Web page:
“I’ve delivered calves in high heels,” says Rosie Cabral, a Ph.D. student at the University of New Hampshire (UNH) interested in improving neonatal calf immunity to positively impact the lifetime production of dairy herds.
Cabral conducts her primary research at the Fairchild Dairy Teaching and Research Center, a New Hampshire Agricultural Experiment Station (NHAES) facility in the College of Life Sciences and Agriculture (COLSA) at UNH. In addition, she travels to regional operations to find out what farmers need to know in order to raise the healthiest and most productive milking cows. “People forget you can have long term effects from day one. It’s important to set these animals up for success, especially considering what we need from them,” says Cabral.
A single milking heifer at the Fairchild Dairy produces 81 pounds of milk a day, contributing to the supply that meets a growing demand for milk and milk products in the US and across the world. In fact, improper feeding of colostrum at birth can decrease a cow’s milk production by two pounds of milk per day in its first and second lactations. “That doesn’t sound like much,” says Cabral, “but it adds up over a 305-day lactation, multiplied by the number of animals affected.” While the loss per cow may be more than six hundred pounds of milk per lactation, the total loss for dairy herds around the globe is astronomical.
Cabral cut her teeth in the industry working forty hours a week at a commercial dairy as a full-time undergraduate. “I fed an entire barn full of heifers with a wheel barrow and shovel,” she says of a job even she was surprised to love as much as she did.
For someone who says she likes to be clean, this scientist with a flair for fashion is no stranger to hard – and sometimes dirty – work. “I’ve been knee deep in manure,” says Cabral whose extended family has been farming in upstate New York for decades. Witnessing first-hand the trials and triumphs of dairy farming has instilled Cabral with a strong desire to share her understanding of the science that informs the industry’s practices and encourage farmers to adopt methods that diminish potential pitfalls. “I want to do this for the producers that are supporting their families with a milk check; who struggle with low milk prices and high grain costs. I want to help all of them – small dairy or large,” says Cabral. “I want to see universal success for all of them, and I consider it my responsibility to help them achieve this success. I just want to know I made a difference to even one farmer struggling to make ends meet.”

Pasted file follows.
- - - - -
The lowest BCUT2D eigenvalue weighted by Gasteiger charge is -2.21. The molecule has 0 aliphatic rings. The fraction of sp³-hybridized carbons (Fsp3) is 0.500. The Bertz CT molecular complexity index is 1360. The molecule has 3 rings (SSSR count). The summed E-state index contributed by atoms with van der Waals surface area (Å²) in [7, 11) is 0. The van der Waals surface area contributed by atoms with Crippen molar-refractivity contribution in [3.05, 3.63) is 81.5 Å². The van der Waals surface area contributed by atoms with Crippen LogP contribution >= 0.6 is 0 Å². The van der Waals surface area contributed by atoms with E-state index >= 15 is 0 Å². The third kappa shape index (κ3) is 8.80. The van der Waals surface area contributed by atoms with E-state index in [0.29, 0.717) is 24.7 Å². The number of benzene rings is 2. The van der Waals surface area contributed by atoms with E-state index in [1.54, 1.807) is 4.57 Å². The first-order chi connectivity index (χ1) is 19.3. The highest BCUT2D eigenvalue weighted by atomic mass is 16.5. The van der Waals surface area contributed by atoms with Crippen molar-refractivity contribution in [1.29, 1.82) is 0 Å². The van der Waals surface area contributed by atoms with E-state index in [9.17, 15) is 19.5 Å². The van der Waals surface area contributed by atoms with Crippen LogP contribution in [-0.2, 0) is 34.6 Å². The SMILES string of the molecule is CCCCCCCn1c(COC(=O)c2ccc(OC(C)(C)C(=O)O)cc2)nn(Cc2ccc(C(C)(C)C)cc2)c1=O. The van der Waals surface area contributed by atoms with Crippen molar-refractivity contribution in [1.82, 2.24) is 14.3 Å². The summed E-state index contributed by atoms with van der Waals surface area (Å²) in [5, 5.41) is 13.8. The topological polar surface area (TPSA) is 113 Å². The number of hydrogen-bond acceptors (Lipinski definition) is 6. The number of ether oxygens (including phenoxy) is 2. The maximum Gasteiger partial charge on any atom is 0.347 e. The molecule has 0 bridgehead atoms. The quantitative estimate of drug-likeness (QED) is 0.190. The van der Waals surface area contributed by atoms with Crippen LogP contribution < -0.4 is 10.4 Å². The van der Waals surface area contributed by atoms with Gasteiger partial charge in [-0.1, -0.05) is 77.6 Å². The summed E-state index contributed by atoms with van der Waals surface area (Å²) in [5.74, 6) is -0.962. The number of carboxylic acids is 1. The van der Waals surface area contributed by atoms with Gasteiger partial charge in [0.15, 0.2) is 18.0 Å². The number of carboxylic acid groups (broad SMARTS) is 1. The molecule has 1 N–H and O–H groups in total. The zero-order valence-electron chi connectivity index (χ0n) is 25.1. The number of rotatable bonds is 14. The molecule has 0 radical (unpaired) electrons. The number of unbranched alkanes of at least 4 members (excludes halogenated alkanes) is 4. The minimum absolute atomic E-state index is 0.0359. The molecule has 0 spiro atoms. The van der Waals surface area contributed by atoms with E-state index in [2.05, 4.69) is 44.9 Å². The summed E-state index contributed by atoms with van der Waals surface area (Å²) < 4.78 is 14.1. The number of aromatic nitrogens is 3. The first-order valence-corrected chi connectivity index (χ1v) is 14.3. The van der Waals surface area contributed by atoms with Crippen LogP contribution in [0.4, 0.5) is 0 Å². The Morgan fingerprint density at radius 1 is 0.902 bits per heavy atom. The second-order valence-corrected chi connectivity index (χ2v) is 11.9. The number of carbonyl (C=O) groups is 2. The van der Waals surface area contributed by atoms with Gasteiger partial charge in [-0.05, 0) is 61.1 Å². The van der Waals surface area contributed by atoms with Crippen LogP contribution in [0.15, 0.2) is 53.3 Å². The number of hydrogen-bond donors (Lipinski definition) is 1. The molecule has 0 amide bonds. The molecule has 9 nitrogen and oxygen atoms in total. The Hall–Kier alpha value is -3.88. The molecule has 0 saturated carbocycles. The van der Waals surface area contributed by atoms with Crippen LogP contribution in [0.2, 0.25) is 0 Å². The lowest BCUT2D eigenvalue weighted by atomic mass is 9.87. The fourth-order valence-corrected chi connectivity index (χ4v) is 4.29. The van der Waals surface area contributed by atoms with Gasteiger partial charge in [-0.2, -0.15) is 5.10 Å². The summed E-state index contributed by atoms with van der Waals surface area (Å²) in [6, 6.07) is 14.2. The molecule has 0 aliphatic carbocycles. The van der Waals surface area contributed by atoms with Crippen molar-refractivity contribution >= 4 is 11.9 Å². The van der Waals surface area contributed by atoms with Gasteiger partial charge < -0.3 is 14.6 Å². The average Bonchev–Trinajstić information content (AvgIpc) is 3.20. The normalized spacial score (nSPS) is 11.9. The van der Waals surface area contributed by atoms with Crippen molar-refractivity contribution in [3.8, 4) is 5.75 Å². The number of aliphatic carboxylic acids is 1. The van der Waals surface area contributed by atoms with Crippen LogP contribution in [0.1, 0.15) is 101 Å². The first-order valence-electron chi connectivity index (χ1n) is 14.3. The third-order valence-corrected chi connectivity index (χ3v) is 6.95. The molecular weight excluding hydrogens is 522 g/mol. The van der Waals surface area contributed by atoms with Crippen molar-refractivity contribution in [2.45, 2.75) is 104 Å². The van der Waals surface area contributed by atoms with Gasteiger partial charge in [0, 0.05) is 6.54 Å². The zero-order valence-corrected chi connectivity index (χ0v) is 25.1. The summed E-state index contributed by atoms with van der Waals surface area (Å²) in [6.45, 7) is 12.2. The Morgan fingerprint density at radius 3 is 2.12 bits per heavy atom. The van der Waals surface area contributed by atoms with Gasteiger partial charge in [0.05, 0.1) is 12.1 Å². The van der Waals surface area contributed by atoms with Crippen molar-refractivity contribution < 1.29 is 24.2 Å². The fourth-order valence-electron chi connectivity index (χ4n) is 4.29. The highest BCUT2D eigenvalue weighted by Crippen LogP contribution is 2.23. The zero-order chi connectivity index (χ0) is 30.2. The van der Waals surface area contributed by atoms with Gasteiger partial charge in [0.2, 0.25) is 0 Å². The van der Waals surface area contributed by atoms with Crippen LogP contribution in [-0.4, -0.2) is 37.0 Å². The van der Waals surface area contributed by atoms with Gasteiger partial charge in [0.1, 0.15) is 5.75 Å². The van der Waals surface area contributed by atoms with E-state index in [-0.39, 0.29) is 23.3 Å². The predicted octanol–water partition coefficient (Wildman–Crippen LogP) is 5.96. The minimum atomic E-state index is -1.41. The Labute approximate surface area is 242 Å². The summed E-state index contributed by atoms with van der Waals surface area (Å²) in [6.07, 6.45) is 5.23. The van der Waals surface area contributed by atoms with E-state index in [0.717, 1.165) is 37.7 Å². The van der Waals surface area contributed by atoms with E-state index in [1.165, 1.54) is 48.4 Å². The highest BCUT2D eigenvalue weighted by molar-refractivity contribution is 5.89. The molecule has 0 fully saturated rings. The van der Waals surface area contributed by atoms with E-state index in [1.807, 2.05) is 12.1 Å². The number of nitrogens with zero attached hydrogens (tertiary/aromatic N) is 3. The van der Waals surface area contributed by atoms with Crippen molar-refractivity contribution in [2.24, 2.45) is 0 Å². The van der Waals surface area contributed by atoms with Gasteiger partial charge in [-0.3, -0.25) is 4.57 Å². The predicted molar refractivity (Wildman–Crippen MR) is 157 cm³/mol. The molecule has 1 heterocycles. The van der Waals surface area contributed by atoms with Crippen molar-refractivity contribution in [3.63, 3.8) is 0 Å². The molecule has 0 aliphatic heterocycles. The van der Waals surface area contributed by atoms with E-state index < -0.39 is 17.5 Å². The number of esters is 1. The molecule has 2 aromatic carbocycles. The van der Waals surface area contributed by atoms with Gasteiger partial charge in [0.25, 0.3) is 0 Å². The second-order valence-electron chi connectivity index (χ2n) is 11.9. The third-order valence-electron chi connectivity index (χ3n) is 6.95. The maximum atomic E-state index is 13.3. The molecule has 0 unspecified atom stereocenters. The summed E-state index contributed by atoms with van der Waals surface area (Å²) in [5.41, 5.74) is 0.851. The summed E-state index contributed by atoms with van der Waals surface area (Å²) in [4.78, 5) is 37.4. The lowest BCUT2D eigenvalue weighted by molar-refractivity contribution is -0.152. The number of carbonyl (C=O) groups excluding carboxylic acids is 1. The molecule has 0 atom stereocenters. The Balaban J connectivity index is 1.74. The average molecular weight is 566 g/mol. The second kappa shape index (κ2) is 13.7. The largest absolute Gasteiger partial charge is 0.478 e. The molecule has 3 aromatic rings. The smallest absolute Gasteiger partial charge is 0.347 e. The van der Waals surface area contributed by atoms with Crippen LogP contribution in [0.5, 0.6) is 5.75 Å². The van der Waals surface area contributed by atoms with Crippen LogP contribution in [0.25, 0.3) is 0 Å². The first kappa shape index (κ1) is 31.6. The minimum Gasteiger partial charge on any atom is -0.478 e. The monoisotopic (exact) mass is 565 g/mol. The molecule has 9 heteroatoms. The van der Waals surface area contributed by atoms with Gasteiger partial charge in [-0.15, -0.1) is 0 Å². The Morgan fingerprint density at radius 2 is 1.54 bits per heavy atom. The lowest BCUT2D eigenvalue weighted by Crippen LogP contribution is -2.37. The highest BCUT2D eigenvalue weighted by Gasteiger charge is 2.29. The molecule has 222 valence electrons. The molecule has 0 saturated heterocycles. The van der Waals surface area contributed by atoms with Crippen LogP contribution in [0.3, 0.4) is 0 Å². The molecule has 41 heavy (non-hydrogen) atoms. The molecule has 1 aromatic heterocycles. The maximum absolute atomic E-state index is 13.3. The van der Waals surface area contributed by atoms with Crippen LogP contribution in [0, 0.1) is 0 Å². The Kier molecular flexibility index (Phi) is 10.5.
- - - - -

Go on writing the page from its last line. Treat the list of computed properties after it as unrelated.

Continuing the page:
While Cabral is lead by her heart, she executes her research with a practical nature. “At the end of the day, the dairy industry is a business, and we need animals that can produce what is needed. By 2050 there will be 9 billion people on the planet, which means global food production will need to increase by 70%,” says Cabral. “We know for a fact that proper feeding of calves can increase their milk production in the future. Since we have to take those calves away at birth, it’s our responsibility to make sure they’re well taken care of.”
Cabral’s research in improving neonatal calf immunity through the proper feeding of colostrum attracted the attention of the National Milk Producers Federation when they selected her as the recipient of the prestigious 2012 Hintz Memorial Scholarship Award last March. Cabral – who was surprised by this unexpected honor – plans to pay it forward by purchasing state-of-the-art refractometers, which measure the quality of colostrum, to hand out to dairy farmers in the region during extension meetings next fall.
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